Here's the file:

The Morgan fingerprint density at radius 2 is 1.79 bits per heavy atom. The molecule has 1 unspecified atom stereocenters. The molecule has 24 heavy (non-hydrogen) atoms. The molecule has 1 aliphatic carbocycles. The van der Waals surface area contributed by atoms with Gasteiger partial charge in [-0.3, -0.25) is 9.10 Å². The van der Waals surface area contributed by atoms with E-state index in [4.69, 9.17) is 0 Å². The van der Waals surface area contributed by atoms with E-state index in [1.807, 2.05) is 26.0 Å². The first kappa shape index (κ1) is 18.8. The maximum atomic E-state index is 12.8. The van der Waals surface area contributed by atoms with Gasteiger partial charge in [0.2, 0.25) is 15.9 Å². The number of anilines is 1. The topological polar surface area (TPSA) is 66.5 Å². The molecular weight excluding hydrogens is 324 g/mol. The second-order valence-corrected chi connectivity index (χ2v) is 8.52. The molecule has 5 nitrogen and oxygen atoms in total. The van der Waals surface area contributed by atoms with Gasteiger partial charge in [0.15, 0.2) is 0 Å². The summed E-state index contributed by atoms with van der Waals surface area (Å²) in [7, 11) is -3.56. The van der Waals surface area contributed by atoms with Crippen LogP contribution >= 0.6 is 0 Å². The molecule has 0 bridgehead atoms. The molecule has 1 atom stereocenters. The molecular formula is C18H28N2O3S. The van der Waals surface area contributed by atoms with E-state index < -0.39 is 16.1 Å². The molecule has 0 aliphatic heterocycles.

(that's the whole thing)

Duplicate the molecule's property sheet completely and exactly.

The Morgan fingerprint density at radius 2 is 1.79 bits per heavy atom. The molecule has 1 unspecified atom stereocenters. The molecule has 24 heavy (non-hydrogen) atoms. The molecule has 1 aliphatic carbocycles. The van der Waals surface area contributed by atoms with Gasteiger partial charge in [-0.3, -0.25) is 9.10 Å². The van der Waals surface area contributed by atoms with E-state index in [4.69, 9.17) is 0 Å². The van der Waals surface area contributed by atoms with E-state index in [1.807, 2.05) is 26.0 Å². The first kappa shape index (κ1) is 18.8. The maximum atomic E-state index is 12.8. The van der Waals surface area contributed by atoms with Gasteiger partial charge in [0.2, 0.25) is 15.9 Å². The number of anilines is 1. The topological polar surface area (TPSA) is 66.5 Å². The molecular weight excluding hydrogens is 324 g/mol. The second-order valence-corrected chi connectivity index (χ2v) is 8.52. The molecule has 5 nitrogen and oxygen atoms in total. The van der Waals surface area contributed by atoms with Gasteiger partial charge in [0.15, 0.2) is 0 Å². The summed E-state index contributed by atoms with van der Waals surface area (Å²) in [7, 11) is -3.56. The van der Waals surface area contributed by atoms with Crippen LogP contribution >= 0.6 is 0 Å². The molecule has 0 bridgehead atoms. The molecule has 1 atom stereocenters. The molecular formula is C18H28N2O3S. The van der Waals surface area contributed by atoms with E-state index < -0.39 is 16.1 Å². The molecule has 0 aliphatic heterocycles.